- Fresh Food inflation decelerated in April to 3.4%, down from 3.5% in March. This is above the 12- and 6-month average price growth rates of 1.2% and 2.9%, respectively. This is the second highest inflation rate since March 2013.
- Ambient Food inflation accelerated to 3.5% in April, up from 3.0% in March. This is above the 12- and 6-month average price increases of 1.4% and 2.3%, respectively. This is the highest rate of increase since January 2013.
Helen Dickinson OBE, Chief Executive, British Retail Consortium, said:
“The impact of rising energy prices and the conflict in Ukraine continued to feed through into April’s retail prices. Non-food products, particularly furniture, electricals and books, have seen the highest rate of inflation since records began. This has been exacerbated by disruption at the world’s largest seaport, following Shanghai’s recent lockdown. Food prices continued to rise, though fresh food inflation slowed as fierce competition between supermarkets resisted price hikes on many everyday essentials.”
“Global food prices have reached record highs, seeing a 13% rise on last month alone, and even higher for cooking oils and cereals. As these costs filter through the supply chain, they will place further upward pressure on UK food prices in the coming months. Retailers will continue to do all they can to keep prices down and deliver value for their customers by limiting price rises and expanding their value ranges, but this will put pressure on them to find cost-savings elsewhere. Unfortunately, customers should brace themselves for further price rises and a bumpy road ahead.”
Encouraging improvement to UK footfall
- Total UK footfall decreased by 13.1% in April (Yo3Y), a 2.3 percentage point improvement from March. This is better than the 3-month average decline of 15.1%.
- Footfall on High Streets declined by 17.2% in April (Yo3Y), 0.6 percentage points better than last month’s rate and an improvement on the 3-month average decline of 18.4%.
- Retail Parks saw footfall decrease by 4.0% (Yo3Y), 3.3 percentage points better than last month’s rate and an improvement on the 3-month average decline of 7.2%.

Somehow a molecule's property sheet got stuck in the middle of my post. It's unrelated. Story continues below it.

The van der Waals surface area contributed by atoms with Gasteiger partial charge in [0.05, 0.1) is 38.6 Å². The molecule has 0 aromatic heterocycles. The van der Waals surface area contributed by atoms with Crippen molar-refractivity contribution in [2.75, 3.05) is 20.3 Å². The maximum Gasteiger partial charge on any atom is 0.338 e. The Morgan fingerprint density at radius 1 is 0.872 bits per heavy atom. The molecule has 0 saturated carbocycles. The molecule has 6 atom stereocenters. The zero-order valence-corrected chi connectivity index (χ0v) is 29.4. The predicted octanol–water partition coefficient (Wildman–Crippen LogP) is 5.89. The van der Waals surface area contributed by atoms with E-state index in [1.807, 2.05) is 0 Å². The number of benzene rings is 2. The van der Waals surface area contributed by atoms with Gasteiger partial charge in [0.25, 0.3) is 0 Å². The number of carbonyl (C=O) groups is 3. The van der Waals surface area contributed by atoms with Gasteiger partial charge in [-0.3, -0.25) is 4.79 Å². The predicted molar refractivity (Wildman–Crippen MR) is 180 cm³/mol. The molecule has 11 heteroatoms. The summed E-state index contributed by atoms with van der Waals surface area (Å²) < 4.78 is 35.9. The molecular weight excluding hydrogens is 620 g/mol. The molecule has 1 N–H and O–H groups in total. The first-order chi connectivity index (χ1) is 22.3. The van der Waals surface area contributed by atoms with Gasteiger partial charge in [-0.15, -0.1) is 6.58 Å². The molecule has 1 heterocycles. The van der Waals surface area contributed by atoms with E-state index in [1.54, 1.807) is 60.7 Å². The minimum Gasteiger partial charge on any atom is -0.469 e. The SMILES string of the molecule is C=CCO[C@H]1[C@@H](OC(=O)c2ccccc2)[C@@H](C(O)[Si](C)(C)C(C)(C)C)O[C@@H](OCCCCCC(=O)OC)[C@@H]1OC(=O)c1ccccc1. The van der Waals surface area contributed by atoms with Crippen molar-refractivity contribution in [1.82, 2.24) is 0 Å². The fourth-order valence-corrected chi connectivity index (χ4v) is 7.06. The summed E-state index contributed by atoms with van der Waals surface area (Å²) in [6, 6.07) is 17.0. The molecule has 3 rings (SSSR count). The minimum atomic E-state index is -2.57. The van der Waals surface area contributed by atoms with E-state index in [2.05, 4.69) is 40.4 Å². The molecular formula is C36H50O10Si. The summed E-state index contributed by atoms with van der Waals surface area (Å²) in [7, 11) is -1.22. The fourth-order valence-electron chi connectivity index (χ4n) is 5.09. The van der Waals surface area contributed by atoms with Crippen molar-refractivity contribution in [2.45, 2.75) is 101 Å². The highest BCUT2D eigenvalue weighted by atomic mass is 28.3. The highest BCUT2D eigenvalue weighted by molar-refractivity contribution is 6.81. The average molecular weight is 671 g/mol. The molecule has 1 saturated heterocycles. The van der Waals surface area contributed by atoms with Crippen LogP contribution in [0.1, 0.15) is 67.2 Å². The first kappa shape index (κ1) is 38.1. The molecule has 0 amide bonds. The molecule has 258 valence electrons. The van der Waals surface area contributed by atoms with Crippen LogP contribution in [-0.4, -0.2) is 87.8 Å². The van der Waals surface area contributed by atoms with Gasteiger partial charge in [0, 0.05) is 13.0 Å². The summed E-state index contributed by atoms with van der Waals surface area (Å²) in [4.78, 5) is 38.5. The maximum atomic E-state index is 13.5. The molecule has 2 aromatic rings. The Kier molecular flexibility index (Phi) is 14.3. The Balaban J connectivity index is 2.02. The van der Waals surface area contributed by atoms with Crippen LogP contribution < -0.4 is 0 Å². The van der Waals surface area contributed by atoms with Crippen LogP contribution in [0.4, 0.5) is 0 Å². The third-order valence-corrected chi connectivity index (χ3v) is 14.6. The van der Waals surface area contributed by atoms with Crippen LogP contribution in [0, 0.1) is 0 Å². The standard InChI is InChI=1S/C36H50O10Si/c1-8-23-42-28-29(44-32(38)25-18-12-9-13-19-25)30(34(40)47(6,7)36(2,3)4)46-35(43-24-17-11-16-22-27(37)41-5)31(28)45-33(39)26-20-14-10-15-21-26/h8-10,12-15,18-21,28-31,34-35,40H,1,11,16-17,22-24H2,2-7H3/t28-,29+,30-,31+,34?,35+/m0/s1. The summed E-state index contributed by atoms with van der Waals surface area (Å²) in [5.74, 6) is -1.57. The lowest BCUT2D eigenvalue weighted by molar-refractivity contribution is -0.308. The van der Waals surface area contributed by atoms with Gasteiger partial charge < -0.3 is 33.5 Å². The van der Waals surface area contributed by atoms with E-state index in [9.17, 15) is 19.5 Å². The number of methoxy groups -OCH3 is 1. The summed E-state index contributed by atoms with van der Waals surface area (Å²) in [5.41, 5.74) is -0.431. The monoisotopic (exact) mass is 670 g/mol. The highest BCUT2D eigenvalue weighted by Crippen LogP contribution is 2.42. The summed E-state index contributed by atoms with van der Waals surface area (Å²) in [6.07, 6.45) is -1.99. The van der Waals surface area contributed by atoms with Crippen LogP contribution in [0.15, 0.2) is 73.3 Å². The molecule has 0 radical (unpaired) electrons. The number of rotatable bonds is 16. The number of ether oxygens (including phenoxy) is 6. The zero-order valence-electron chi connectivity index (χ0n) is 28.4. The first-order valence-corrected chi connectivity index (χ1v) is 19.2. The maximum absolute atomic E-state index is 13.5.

- Shopping Centre footfall declined by 27.6% (Yo3Y), 8.2 percentage points better than last month’s rate and an improvement on the 3-month average decline of 34.5%.
Helen Dickinson OBE, BRC Chief Executive, said:
“April saw another encouraging improvement to UK footfall, as the spring sunshine and Easter festivities brought consumers back to stores. After a slow start for footfall in April, as the weather improved, customers were more inclined to visit their favourite shopping destinations. Retail parks and shopping centres experienced the biggest improvement to footfall, as the public visited locations with the largest mix of shops to scope out the best deals.
“While footfall continues to make its return towards pre-pandemic levels, consumer confidence saw a different trend, falling to its lowest levels since the 2008 financial crisis. Shoppers are now being forced to make tough decisions in the face of rising inflation and higher energy prices, exacerbated further by the war in Ukraine. This threatens to stall improvements to footfall, as consumers reign in their discretionary spending. Retailers will have to work twice as hard to sustain customer loyalty and engagement.”
As a member of the BRC, the MIA can share the full reports with our members. If you would like to see any of these 3 reports in full, please contact firstname.lastname@example.org